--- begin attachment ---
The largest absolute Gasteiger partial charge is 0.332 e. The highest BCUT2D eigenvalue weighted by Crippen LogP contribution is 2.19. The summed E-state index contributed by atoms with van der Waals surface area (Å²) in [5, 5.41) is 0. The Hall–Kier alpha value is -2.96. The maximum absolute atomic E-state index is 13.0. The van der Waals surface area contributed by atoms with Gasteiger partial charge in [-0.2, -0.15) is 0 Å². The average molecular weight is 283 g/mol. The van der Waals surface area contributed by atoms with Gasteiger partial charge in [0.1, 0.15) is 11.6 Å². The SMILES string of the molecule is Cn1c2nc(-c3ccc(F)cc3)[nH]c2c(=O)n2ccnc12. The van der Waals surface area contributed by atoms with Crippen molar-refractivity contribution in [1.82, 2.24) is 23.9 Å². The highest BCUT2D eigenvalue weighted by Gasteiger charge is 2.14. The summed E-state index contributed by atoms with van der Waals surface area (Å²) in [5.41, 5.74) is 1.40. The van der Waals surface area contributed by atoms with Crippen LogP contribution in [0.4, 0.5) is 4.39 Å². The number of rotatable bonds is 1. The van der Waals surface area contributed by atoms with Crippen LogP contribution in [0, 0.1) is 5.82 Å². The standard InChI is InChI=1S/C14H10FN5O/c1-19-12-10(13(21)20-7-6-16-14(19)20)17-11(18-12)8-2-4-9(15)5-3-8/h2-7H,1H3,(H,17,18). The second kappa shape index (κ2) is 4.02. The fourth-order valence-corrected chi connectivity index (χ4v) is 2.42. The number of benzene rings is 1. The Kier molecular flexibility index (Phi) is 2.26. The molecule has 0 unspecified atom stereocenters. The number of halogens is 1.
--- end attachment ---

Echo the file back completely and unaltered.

The largest absolute Gasteiger partial charge is 0.332 e. The highest BCUT2D eigenvalue weighted by Crippen LogP contribution is 2.19. The summed E-state index contributed by atoms with van der Waals surface area (Å²) in [5, 5.41) is 0. The Hall–Kier alpha value is -2.96. The maximum absolute atomic E-state index is 13.0. The van der Waals surface area contributed by atoms with Gasteiger partial charge in [-0.2, -0.15) is 0 Å². The average molecular weight is 283 g/mol. The van der Waals surface area contributed by atoms with Gasteiger partial charge in [0.1, 0.15) is 11.6 Å². The SMILES string of the molecule is Cn1c2nc(-c3ccc(F)cc3)[nH]c2c(=O)n2ccnc12. The van der Waals surface area contributed by atoms with Crippen molar-refractivity contribution in [1.82, 2.24) is 23.9 Å². The highest BCUT2D eigenvalue weighted by Gasteiger charge is 2.14. The summed E-state index contributed by atoms with van der Waals surface area (Å²) in [5.41, 5.74) is 1.40. The van der Waals surface area contributed by atoms with Crippen LogP contribution in [0.4, 0.5) is 4.39 Å². The number of rotatable bonds is 1. The van der Waals surface area contributed by atoms with Crippen LogP contribution in [0, 0.1) is 5.82 Å². The standard InChI is InChI=1S/C14H10FN5O/c1-19-12-10(13(21)20-7-6-16-14(19)20)17-11(18-12)8-2-4-9(15)5-3-8/h2-7H,1H3,(H,17,18). The second kappa shape index (κ2) is 4.02. The fourth-order valence-corrected chi connectivity index (χ4v) is 2.42. The number of benzene rings is 1. The Kier molecular flexibility index (Phi) is 2.26. The molecule has 0 unspecified atom stereocenters. The number of halogens is 1.